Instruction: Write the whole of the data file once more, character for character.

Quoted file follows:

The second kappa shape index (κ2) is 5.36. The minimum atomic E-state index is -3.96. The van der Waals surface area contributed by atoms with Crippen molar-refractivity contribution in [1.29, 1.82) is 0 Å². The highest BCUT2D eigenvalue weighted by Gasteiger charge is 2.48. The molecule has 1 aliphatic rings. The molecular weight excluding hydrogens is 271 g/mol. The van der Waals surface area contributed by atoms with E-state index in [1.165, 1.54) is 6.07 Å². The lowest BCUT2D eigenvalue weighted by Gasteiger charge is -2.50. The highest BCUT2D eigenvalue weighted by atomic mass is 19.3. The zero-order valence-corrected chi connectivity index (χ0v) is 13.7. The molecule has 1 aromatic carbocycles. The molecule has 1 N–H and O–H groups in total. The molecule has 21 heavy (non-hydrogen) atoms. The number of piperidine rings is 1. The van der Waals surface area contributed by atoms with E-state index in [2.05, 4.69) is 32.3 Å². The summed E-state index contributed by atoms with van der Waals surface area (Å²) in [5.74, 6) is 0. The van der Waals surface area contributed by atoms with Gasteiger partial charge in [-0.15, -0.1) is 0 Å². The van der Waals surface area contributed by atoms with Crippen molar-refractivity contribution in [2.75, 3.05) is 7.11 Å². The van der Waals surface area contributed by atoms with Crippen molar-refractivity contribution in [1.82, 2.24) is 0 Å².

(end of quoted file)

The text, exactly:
The second kappa shape index (κ2) is 5.36. The minimum atomic E-state index is -3.96. The van der Waals surface area contributed by atoms with Crippen molar-refractivity contribution in [1.29, 1.82) is 0 Å². The highest BCUT2D eigenvalue weighted by Gasteiger charge is 2.48. The molecule has 1 aliphatic rings. The molecular weight excluding hydrogens is 271 g/mol. The van der Waals surface area contributed by atoms with E-state index in [1.165, 1.54) is 6.07 Å². The lowest BCUT2D eigenvalue weighted by Gasteiger charge is -2.50. The highest BCUT2D eigenvalue weighted by atomic mass is 19.3. The zero-order valence-corrected chi connectivity index (χ0v) is 13.7. The molecule has 1 aromatic carbocycles. The molecule has 1 N–H and O–H groups in total. The molecule has 21 heavy (non-hydrogen) atoms. The number of piperidine rings is 1. The van der Waals surface area contributed by atoms with E-state index in [2.05, 4.69) is 32.3 Å². The summed E-state index contributed by atoms with van der Waals surface area (Å²) in [5.74, 6) is 0. The van der Waals surface area contributed by atoms with Gasteiger partial charge in [-0.15, -0.1) is 0 Å². The van der Waals surface area contributed by atoms with Crippen molar-refractivity contribution in [2.75, 3.05) is 7.11 Å². The van der Waals surface area contributed by atoms with Crippen molar-refractivity contribution in [1.82, 2.24) is 0 Å².